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NVIDIA GTX 280 3-Way SLI  (Source: NVIDIA)

NVIDIA GTX 280 GPU  (Source: NVIDIA)
The GPUs in the series include the GTX 280 and GTX 260

NVIDIA launched a new family of GPUs today called the GTX 200 series. Within the series there are currently two GPUs -- the GTX 280 and the GTX 260. The NVIDIA GTX 280 is now the flagship GPU from NVIDIA and sits in the line above the 9800 GX2.

NVIDIA is stressing with the new GTX 200 family that the GPUs go beyond gaming and are one of the most powerful processors in a PC and can be used for rendering video and other functions. NVIDIA says that its goals with the architecture of the GTX 200 series were to design a processor twice as powerful as the GeForce 8800 GTX, rebalance the architecture for future games with more complex shaders and more memory, improve efficiency per watt and per square millimeter, provide enhanced CUDA performance, and add a significant reduction in idle power requirements.

NVIDIA says that the GTX 200 line provides nearly a teraflop of computational power. The GTX 200 family also offers support for PhysX powered physics processing right on the GPU. Both the new GTX 280 and GTX 260 support SLI and 3-way SLI. The previous NVIDIA 9800 GX2 could not support 3-way SLI.

Key features in the new GTX 200 GPUs include support for three times the number of threads per flight at any given time. A new scheduler design allows for 20% more texturing efficiency. The memory interface for the GPUs is 512-bit (GTX 280) and full-speed, raster-operation (ROP) frame blending is supported. The GTX 200 series also features twice the number of registers for longer and more complex shaders and IEEE754R double precision floating-point. The GTXC 200 line also supports 10-bit color scan out via the DisplayPort only.

One of the main goals with the GTX 200 line was improved power management. Both the GTX 200 series GPUs have idle power requirements of about 25W; during Blu-ray playback power requirements are around 35W; full 3D performance requirements vary with the most power needed being 236W (GTX 280). The GTX 200 line is compatible with HybridPower, which makes the power needs of the GPU effectively 0W.

The GTX 280 is built on a 65nm process and has 1.4 billion transistors. The stock video cards have a graphics clock of 602 MHz, processor clock of 1,296 MHz, and a memory clock of 2,214 MHz. The GTX 280 has 1GB of GDDR3 and 240 processing cores and 32 ROPs.

The GTX 260 is also built on the 65 nm process and has 1.4 billion transistors. The graphics clock for the GTX 260 is 576 MHz, the processor clock is 1,242 MHz, and the memory clock is 1,998 MHz. The memory interface on the GTX 260 is 448-bit and it has 896MB of GDDR3 memory. The GTX 260 has 192 processing cores and 28 ROPs. The maximum board power is 182W.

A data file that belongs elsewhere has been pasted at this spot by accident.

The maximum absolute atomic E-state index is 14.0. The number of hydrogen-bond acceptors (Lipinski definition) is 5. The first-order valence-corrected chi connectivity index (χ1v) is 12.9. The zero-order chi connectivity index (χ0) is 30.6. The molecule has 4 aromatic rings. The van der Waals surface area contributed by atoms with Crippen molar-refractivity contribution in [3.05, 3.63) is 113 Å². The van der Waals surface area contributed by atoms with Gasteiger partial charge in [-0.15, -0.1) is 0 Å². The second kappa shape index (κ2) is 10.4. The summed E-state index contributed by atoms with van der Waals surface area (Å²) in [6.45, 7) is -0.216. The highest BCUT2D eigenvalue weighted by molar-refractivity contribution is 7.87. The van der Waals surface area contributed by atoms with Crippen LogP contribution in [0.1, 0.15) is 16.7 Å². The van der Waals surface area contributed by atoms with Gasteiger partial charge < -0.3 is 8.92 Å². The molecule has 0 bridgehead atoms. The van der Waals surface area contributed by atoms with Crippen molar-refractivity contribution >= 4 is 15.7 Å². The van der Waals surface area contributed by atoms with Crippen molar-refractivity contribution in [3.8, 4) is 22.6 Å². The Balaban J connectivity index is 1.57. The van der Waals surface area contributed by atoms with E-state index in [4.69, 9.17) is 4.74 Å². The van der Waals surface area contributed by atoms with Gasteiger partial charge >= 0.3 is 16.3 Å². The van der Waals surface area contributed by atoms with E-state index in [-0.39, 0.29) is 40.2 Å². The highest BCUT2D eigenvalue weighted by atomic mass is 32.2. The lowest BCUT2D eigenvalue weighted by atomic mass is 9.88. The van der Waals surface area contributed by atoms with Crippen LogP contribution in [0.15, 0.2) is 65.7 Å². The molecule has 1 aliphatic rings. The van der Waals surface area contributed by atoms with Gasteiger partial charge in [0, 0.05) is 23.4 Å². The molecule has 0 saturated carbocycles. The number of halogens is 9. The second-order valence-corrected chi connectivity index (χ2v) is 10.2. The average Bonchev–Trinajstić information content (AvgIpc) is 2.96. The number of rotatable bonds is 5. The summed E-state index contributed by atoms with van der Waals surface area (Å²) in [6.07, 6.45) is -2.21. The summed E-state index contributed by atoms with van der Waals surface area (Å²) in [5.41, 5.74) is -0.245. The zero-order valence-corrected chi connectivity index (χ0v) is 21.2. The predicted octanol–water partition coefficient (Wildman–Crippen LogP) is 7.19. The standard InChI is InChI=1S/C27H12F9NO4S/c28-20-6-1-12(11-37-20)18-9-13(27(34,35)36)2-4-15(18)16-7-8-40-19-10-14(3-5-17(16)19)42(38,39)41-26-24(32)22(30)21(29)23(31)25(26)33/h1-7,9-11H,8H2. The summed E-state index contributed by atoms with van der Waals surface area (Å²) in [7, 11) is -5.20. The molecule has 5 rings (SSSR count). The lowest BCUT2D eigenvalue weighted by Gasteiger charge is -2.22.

Both video cards will support PhysX processing on the GPU. NVIDIA purchased Ageia in early 2008.

GTX 280 video cards will be available tomorrow for $649 and the GTX 260 cards will be available on June 26 for $399.



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Impressive.... But not the GT200
By pauldovi on 6/16/2008 4:30:18 PM , Rating: 1
Remember, the G80 came out in November 2006 and it still hasn't been topped by either Nvidia or ATI. That speaks very highly of the achievement that was the G80. Now ATI and Nvidia need to step it up. Yes the G92 a great improvement in cost and heat, but I honestly expected more from 1.5 years of development.




RE: Impressive.... But not the GT200
By Parhel on 6/16/2008 4:44:12 PM , Rating: 2
quote:
Remember, the G80 came out in November 2006 and it still hasn't been topped by either Nvidia or ATI.


What do you mean? These cards beat the G80 soundly.


RE: Impressive.... But not the GT200
By pauldovi on 6/16/2008 7:25:24 PM , Rating: 2
You have to look at the overall picture and not just the top score.

2 x 8800GT's are cheaper than and beat the GT280.


RE: Impressive.... But not the GT200
By Lightning III on 6/16/2008 8:57:54 PM , Rating: 2
an 8800gt is really a g92 part


By pauldovi on 6/16/2008 10:14:57 PM , Rating: 1
Which is nothing but a 65nm G80.


RE: Impressive.... But not the GT200
By just4U on 6/16/2008 10:32:42 PM , Rating: 2
Pauldovi,

quote:
Remember, the G80....


I didn't accually expect all that much more over the past 1.5 years. It's hard to top what they did with the G80 in such a short time frame. It's one of those cards that comes out every 5 years or so.. after that it's speed bumps until the next great design comes along.


RE: Impressive.... But not the GT200
By SlyNine on 6/17/2008 12:17:49 AM , Rating: 4
The 9700Pro was easly one of those cards, every since then we have just tripled the size of heat synk, doubled Power demands, and incressed heat the card runs at.

We are at a point where that is no longer acceptable. what are they going to do release a card that doubles Power demands, and incresses heat the card runs at, and use a 3 slot GPU cooler to get 4x the performence agian, and even if that worked for this generation what about the next one.


RE: Impressive.... But not the GT200
By just4U on 6/18/2008 4:50:32 PM , Rating: 2
I agree with you.

ALTHO ... some of those new coolers (3870, 8800 GTS/X line do look kinda funky. Peoples eyes get big and round when I say...

... and that's your video card!)


"We shipped it on Saturday. Then on Sunday, we rested." -- Steve Jobs on the iPad launch

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